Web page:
A November 24, 1949 radio column by Bill Doudna mentioned that, ". Looks like "Jeff Regan. Investigator," CBS whodunit now heard on Pacific coast only, will soon switch to a national hookup. This proposed national airing of the series neyer took place!

The scripts and other netwok documentation have the series as only airing regionatly on the Columbia Pacific Network a.k.a. the CBS West Coast Network. Additionally, no newspaper radio programming listings outside the coverage area of the Columbia PacifiC Network have programming listings for the series.

Misconception : Did A Last Episode Air On September 3, 1950? If, So What Was Its Title?

On Saturday, September 2. 1950, Frank Graham, the series lead, committed suiCide over a failed romance. Sources disagree on whether a last episode of Jeff Regan, Investigator aired the next evening in its normal 8:30 PM time slot and if one did, its title.

Starting in May, 1950. all but two of the episodes were transcribed: that is pre-recorded prior to their broadcast. The last two episodes were transcribed on the same day in early August, 1950. They were: "Gentlemen Prefer Horses" and "The British Are Coming: These episodes were initially scheduled to be aired on August 20th and 27th respectively. However, Jeff Regan, Investigator was pre-empted on August 20th by CBS special programming: "Miracle of America Week."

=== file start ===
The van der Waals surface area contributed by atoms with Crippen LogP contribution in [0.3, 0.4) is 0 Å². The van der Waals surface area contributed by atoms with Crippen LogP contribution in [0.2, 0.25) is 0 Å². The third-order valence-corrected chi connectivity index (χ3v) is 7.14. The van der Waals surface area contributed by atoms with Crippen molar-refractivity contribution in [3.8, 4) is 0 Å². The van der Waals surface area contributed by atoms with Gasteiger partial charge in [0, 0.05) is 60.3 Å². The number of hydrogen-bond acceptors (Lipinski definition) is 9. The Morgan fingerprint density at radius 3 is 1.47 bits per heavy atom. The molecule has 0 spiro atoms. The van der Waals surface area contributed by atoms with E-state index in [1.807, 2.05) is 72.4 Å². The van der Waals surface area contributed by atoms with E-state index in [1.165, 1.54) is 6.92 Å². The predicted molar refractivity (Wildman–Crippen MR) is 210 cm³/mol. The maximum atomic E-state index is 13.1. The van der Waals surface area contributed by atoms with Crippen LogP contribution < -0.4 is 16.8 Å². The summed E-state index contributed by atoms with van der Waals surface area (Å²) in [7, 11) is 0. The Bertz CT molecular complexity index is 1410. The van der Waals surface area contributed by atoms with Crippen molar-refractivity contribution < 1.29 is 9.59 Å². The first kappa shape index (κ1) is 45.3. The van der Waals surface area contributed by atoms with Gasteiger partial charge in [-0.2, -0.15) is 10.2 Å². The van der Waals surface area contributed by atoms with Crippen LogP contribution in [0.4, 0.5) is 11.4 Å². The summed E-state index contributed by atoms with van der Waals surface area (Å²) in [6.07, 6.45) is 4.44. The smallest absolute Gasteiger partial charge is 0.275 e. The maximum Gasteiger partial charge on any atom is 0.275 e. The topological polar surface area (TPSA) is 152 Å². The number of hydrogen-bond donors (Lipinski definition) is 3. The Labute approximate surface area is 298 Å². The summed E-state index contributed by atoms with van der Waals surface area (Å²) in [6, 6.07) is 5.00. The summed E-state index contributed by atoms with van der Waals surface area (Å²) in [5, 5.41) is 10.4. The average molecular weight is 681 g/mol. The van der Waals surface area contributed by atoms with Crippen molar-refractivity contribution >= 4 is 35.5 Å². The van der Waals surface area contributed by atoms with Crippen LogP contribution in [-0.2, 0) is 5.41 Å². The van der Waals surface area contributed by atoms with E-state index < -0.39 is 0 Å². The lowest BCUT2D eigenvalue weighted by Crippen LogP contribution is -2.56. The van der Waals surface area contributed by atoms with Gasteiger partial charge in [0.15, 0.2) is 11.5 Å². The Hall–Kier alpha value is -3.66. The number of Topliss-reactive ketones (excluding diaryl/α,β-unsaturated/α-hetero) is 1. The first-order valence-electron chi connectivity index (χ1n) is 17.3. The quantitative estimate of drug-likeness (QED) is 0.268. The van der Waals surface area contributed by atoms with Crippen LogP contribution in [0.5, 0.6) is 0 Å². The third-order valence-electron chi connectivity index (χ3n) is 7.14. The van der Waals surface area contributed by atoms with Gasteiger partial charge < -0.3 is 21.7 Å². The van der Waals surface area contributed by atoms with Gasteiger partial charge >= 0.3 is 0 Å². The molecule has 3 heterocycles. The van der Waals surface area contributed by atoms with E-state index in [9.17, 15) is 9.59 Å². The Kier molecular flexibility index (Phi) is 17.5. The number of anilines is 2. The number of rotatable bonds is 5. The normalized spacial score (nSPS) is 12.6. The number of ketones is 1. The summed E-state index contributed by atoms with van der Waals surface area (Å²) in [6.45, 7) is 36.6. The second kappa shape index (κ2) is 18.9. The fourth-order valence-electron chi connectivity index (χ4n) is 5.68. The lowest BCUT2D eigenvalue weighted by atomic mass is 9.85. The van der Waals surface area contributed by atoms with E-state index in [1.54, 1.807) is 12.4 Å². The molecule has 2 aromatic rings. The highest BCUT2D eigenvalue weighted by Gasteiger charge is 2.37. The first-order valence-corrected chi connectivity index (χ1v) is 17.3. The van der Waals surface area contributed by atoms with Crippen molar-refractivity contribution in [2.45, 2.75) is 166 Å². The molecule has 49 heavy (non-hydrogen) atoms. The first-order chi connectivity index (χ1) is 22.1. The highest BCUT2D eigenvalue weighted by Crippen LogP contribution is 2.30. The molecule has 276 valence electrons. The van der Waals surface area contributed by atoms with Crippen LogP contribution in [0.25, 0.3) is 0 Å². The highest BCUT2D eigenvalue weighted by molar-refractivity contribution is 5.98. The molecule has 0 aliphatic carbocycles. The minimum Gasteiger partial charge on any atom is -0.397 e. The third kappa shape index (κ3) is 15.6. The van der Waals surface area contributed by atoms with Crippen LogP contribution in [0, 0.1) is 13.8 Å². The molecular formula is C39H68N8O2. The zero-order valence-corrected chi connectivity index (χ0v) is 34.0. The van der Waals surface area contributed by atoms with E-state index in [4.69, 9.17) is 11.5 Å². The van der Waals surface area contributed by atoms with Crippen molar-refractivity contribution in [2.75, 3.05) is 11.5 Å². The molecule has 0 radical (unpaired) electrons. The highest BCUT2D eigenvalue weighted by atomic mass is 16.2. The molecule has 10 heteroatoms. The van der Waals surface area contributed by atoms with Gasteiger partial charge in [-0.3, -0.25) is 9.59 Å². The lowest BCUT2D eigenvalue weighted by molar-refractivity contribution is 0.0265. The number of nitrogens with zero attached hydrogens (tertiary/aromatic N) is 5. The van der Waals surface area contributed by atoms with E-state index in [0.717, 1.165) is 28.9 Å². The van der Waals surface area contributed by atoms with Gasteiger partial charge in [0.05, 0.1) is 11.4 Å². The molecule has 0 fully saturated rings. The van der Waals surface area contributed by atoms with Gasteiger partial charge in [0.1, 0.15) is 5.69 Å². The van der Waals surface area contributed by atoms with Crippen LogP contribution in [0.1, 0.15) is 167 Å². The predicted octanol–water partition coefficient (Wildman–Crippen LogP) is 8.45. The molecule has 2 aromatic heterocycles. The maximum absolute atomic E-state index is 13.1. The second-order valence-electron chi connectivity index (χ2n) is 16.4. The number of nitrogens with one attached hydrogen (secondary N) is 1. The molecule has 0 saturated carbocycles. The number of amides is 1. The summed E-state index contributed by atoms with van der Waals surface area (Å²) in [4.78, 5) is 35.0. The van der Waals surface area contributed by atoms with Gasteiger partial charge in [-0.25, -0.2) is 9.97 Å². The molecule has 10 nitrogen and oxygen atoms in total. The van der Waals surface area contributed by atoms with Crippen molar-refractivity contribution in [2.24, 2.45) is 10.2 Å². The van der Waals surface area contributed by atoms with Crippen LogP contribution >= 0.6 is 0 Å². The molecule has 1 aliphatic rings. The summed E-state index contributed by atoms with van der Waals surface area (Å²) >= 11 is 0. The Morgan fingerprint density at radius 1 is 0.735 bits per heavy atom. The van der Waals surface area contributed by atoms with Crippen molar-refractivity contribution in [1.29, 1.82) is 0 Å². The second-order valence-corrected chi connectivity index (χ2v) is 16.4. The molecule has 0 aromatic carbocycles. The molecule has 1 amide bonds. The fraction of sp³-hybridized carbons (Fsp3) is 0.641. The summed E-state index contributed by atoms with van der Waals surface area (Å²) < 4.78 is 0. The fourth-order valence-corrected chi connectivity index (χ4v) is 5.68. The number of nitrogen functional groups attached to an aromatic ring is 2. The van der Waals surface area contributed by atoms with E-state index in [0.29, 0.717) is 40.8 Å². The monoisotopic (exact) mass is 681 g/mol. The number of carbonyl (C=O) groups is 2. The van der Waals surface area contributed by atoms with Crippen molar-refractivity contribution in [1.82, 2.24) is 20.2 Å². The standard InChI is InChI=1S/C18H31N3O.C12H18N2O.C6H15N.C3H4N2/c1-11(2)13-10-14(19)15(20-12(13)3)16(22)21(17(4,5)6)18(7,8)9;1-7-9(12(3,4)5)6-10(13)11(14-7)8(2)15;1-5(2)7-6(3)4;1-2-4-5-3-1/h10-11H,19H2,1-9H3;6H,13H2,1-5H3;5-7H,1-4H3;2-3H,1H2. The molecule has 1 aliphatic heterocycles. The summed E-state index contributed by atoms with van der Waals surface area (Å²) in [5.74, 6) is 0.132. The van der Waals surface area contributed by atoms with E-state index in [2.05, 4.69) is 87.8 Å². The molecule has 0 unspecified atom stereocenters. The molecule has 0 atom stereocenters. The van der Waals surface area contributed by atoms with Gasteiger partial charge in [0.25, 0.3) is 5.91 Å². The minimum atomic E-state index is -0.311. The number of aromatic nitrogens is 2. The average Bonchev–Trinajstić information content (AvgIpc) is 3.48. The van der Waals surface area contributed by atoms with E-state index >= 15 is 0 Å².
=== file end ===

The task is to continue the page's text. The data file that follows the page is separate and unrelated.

A broadcast copy survives of "Gentlemen Prefer Horses." The episode was aired on August 27 1950,

While a broadcast copy of "The British Are Coming" is not known to be in circulation, there is an indication that it was aired on September 3rd. The episode ending reminder to tune in next week to Jeff Regan, Investigator is struck out on the script in red grease pencil; probably an instruction to the engineer not to play this last portion of the transcribed broadcast. This strikeout is a strong indication that "The British Are Coming" was the last episode of Jeff Regan. Investigator to air.

Thank You! ------------------------------------------------------------------

Three people were instrumental in assisting with this research project. They are:

Jeanette Berard and Klaudia Englund, Special Collections Department of Grant R. Brimhall Library at Thousand Oaks, CA
Jerry Haendiges of The Vintage Radio Place at http://www.otrsite.com